Barry is still considered a tropical storm right now by NHC, even though its maximum winds are out over open waters of the Gulf of Mexico. These winds are far from the center of circulation and lowest pressure near Shreveport, Louisiana, where winds are slowed by friction and thunderstorms are not as intense. Winds over most of south Louisiana as of 2 pm had dropped to 25-35 mph.
The big story with Barry now is the rain it is producing. The regional radar composite above shows a near solid wall of rain over the state of Mississippi, extending into much of eastern Louisiana and eastern Arkansas. Along the eastern edge of the area of heaviest rain, bands of thunderstorms are forming over parts of western and southern Alabama, and these may spread into central Alabama later today. There are also a few bands of thunderstorms over northern Georgia.
Some parts of south MS, extreme south AL, and southwest LA have already received 3-8″ of rainfall from Barry, and some rivers are already flooding. As Barry’s pressure continues to rise and the circulation weakens over the next 48 hours, the mass of rain will slowly decrease in size and intensity. But, even by Tuesday, with tropical moisture in place over the Southeast US, scattered afternoon storms will be increased, and some heavy rainfall amounts will occur from Memphis to Nashville and Paducah. The NOAA total rainfall forecast for the next 7 days reflects this increase centered near Memphis, with amounts over 7″ centered there, and amounts over 4″ expected in Little Rock, Paducah, and Jackson, TN. Rainfall amounts will drop off dramatically to the east over AL, middle and eastern TN, and GA, where less than 2″ is expected. Given the alignment of the rain maximum, some flooding along the Mississippi River, especially from Cape Girardeau south, is likely.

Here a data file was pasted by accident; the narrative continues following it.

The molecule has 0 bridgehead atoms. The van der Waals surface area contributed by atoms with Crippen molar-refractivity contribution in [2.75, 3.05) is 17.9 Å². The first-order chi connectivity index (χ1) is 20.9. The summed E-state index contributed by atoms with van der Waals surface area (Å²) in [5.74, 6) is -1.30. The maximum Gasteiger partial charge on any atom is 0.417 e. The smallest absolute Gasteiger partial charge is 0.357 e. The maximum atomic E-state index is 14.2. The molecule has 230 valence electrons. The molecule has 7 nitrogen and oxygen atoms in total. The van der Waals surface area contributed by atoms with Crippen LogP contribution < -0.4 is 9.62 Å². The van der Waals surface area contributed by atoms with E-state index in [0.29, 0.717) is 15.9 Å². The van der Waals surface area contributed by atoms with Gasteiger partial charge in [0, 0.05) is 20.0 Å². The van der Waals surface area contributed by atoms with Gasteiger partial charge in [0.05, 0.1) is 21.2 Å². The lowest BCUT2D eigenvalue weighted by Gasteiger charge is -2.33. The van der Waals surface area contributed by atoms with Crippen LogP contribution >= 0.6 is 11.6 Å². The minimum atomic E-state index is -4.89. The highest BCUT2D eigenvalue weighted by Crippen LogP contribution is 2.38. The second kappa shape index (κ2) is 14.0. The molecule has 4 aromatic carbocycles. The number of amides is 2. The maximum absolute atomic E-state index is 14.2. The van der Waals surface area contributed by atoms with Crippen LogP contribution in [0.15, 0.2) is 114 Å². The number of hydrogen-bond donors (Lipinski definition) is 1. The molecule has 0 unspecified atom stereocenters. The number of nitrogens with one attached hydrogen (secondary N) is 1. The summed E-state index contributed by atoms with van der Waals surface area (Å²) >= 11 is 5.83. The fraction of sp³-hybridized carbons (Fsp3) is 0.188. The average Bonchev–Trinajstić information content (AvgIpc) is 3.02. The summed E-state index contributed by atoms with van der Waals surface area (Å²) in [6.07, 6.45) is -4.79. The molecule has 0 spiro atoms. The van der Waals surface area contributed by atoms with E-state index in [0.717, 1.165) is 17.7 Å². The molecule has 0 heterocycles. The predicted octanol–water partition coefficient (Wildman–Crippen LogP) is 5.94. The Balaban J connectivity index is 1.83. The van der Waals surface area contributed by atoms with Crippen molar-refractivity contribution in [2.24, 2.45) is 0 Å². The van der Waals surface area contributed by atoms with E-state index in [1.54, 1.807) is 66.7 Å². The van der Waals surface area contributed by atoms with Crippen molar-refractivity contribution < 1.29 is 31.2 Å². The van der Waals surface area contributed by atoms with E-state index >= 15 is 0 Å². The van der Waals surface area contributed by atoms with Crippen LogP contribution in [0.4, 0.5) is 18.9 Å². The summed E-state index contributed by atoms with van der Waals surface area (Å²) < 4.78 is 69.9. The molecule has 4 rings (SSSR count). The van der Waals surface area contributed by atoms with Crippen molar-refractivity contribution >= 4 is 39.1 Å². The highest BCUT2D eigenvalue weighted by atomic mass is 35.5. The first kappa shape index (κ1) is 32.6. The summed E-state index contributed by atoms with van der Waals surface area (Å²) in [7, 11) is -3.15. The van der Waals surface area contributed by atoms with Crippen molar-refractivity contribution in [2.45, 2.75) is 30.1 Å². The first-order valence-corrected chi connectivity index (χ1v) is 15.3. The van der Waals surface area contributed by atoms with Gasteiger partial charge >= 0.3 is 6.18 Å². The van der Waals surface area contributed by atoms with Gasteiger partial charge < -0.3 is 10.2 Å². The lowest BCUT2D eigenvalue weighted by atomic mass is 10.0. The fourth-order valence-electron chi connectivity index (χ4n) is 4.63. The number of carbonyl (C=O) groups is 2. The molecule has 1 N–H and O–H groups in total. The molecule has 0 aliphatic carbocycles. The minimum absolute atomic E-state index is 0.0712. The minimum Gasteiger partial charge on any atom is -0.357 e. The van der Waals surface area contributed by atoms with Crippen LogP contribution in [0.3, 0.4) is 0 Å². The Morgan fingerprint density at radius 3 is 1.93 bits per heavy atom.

One more interesting thing being picked up by upper-air weather balloons and computer models is the warm air aloft associated with Barry. Even though it has weakened to tropical storm winds, one can still see that temperatures at 500 mb (about 18,000 feet) are 10 to 15 degrees warmer above Barry than at other locations even over the Southern United States and the Gulf of Mexico. It is this warm air aloft, produced by the latent heat release in thunderstorms, that causes the air aloft to be lighter, and therefore cause the low pressure at the surface that drives tropical systems like hurricanes.
Dr. Tim Coleman